Contracted Studies and Coordinated Studies: Academic Planning Conference, February 8 & 9, 1970
Senator Gordon Sandison, co-sponsor of the founding legislation, “said that it was not the intent of the Legislature that this be just another four-year college, that it was an unique opportunity to meet the needs of the students of today and the future because the planning would not be bound by any rigid structure of tradition as are the existing colleges nor by any over-all central authority as is the case in many states.
The offices of the College began in a senate committee room in the legislative buildings, where Executive Assistant to the Trustees Dean Clabaugh and a small staff conducted the presidential search. From there, offices moved to a former Plywood Workers Credit Union building, and from there to campus. Modular office spaces opened on campus in October 1969, to augment existing buildings (the Probst house and meatpacking plant, later demolished).
The broad vision and goals for Evergreen were established from 1967-1969 by Governor Daniel J. Evans, the early Trustees, President McCann, the first three Vice Presidents (Dean Clabaugh, E. Joseph Shoben , and Dave Barry), a blue-ribbon panel of experts, and consultants from Arthur D. Little & Co. In broad terms, their vision was to create a college that would attract students who wouldn’t or couldn’t attend traditional universities, to serve southwest Washington and state government, and to create an environment in which students would quickly become independent and direct their own education.
Many of the assumptions and aspirations of this group were influenced by a commitment to liberal education as a route to personal freedom in a democratic society, and they had an appetite for educational reform. As McCann recalled in 1987, at his job interview with the Trustees:
“I told them I did not want departments, I didn't think grades made any sense, I didn't think tenure as such made any sense. . . I thought students ought to get job experience for credit, that they ought to have plenty of opportunity for individual study, and that faculty ought to work together. All of that in terms just that vague. I didn't have the slightest idea how it would be put together into an operating college.”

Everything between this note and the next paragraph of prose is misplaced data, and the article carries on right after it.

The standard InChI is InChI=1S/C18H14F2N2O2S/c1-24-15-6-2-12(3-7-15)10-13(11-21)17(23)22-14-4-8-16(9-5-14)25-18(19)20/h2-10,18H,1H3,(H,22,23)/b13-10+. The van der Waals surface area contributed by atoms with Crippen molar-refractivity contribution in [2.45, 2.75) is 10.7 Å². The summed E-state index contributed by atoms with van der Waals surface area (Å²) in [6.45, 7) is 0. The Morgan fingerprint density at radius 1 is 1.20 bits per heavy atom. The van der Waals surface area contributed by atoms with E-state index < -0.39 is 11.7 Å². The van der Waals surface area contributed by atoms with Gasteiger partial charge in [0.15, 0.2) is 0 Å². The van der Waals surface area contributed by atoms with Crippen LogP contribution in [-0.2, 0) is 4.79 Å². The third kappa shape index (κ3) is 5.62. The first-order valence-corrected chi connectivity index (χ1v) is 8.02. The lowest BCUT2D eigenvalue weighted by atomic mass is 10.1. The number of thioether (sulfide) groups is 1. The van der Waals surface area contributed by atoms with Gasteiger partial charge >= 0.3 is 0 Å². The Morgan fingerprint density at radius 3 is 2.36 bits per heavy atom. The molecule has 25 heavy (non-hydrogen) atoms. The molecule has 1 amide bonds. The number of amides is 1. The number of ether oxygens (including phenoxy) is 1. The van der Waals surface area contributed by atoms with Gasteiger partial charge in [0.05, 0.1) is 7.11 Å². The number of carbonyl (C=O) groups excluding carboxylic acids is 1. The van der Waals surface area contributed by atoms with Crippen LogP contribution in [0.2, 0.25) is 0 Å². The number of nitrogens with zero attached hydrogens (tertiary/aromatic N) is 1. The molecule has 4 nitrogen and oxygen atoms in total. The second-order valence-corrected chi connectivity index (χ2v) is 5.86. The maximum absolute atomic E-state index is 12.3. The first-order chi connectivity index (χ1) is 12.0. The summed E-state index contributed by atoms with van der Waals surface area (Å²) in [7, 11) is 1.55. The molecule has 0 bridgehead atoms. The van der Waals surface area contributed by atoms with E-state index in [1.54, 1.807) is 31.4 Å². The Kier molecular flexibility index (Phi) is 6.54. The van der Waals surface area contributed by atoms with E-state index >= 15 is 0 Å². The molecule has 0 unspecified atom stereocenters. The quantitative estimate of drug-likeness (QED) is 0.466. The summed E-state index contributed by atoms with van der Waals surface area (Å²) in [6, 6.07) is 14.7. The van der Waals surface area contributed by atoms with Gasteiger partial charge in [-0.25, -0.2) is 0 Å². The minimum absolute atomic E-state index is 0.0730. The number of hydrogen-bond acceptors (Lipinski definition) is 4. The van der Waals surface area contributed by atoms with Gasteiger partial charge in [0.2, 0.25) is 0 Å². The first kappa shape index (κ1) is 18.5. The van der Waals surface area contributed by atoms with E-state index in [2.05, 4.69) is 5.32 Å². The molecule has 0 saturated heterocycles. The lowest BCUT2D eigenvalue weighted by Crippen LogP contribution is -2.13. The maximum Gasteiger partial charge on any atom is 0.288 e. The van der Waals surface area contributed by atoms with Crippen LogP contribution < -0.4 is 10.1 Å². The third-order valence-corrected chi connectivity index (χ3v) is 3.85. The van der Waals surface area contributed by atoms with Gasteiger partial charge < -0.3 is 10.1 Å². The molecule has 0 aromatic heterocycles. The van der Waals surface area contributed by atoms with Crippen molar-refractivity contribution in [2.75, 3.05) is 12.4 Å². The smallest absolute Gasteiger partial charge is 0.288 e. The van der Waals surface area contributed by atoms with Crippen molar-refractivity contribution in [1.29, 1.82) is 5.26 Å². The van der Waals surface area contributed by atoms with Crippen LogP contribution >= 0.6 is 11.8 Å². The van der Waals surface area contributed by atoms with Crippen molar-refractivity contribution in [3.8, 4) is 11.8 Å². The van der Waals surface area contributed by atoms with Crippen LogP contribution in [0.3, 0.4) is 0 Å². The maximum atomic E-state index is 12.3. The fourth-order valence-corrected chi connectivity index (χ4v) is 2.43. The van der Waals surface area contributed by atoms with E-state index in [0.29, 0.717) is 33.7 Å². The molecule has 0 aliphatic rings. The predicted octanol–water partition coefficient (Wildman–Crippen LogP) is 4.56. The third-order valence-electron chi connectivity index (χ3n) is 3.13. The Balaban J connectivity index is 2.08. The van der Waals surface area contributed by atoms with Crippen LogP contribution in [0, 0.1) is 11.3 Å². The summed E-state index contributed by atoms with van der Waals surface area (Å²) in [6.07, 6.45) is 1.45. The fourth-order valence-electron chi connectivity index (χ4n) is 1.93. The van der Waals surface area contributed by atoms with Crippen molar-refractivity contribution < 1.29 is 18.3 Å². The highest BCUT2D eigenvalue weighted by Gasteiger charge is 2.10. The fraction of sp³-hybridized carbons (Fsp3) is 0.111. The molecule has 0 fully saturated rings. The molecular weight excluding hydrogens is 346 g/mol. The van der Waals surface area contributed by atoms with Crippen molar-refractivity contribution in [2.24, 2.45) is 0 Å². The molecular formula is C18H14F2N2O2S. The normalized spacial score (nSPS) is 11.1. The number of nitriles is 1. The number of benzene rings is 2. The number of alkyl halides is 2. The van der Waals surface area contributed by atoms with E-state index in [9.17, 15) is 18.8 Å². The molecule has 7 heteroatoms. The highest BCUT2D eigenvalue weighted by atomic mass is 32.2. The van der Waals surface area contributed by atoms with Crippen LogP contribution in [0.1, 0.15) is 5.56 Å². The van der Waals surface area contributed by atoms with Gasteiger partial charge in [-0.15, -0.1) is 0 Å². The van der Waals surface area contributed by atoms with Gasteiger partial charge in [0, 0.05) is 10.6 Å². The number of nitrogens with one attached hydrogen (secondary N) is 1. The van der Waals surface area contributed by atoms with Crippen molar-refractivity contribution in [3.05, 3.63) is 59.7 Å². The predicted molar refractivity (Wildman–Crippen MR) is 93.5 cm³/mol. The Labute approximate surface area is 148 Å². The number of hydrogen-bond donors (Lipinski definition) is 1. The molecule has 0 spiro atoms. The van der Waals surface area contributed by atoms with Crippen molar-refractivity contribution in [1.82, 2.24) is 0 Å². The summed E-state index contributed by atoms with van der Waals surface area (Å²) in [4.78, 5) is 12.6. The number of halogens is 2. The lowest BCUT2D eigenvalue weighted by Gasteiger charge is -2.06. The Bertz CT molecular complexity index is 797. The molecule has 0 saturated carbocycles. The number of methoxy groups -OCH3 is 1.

Reform efforts at existing universities had been stymied by vested interests and departmental turf battles, and the visionaries saw in Evergreen an opportunity to start from scratch, and to design a “free university” that would appeal to a generation demanding civil rights, equal rights, and decolonization. McCann expressed confidence that a general education, rather than specific career preparation, would best serve students.
In McCann’s words, at Evergreen:
“Students will work as colleagues with faculty and others, and together these people will try (that word is emphasized because it involves all of the college’s people in continual change) to create a place whose graduates can as adults be undogmatic citizens and uncomplacently confident individuals in a changing world.”
August 28, 1969
McCann imagined a college in which students would attend four contiguous years, the final two of which would be comprised of independent study and internships. He viewed courses with suspicion as well as their associated credit system, which he found too often measured time spent in seats rather than accomplishments or authentic learning. To place flesh on the bones of this vision in 1969 he hired Provost David Barry who in turn in early 1970 hired the first three Academic Deans: Mervyn Cadwallader (Dean of Social Sciences), Donald Humphrey (Dean of Natural Sciences and Mathematics), and Charles Teske (Dean of Humanities and Arts). It is this group that cemented interdisciplinary study as a fundamental aspiration for Evergreen. They changed their titles to the generic “Academic Dean” and adapted from the State Department the concept of “desk assignments” to distinguish their administrative tasks. The first opportunity for the three Deans to meet each other arrived in early February, 1970.
On February 8 and 9, 1970 Provost Dave Barry presided over the Academic Planning Conference, and through the course of two days the Deans led the group to the conclusion that “the faculty would be assigned by the Provost and Council of Deans to plan for and to serve in interdisciplinary or multidisciplinary project groups or task forces,” elsewhere called “theme groups.” These eventually came to be called “coordinated studies programs,” to be supplemented with “contracted studies” for advanced projects or independent research.
Merv Cadwallader brought to the table substantial experience with what we would today call a learning community in coordinated studies. He had led two iterations, in 1965-1967 and 1967-1969, of a full-time general education program contemporaneous with Joseph Tussman’s “Experiment at Berkeley,” both built upon the “great books” full-time immersive general education Alexander Meiklejohn created at the University of Wisconsin from 1927-1931. Crucial elements Cadwallader found necessary for success at San Jose State included deep collaboration among faculty teams, clarity among students and faculty that they were exploring a central theme or problem, and authentic community relationships. He recalled in a paper delivered in 1981: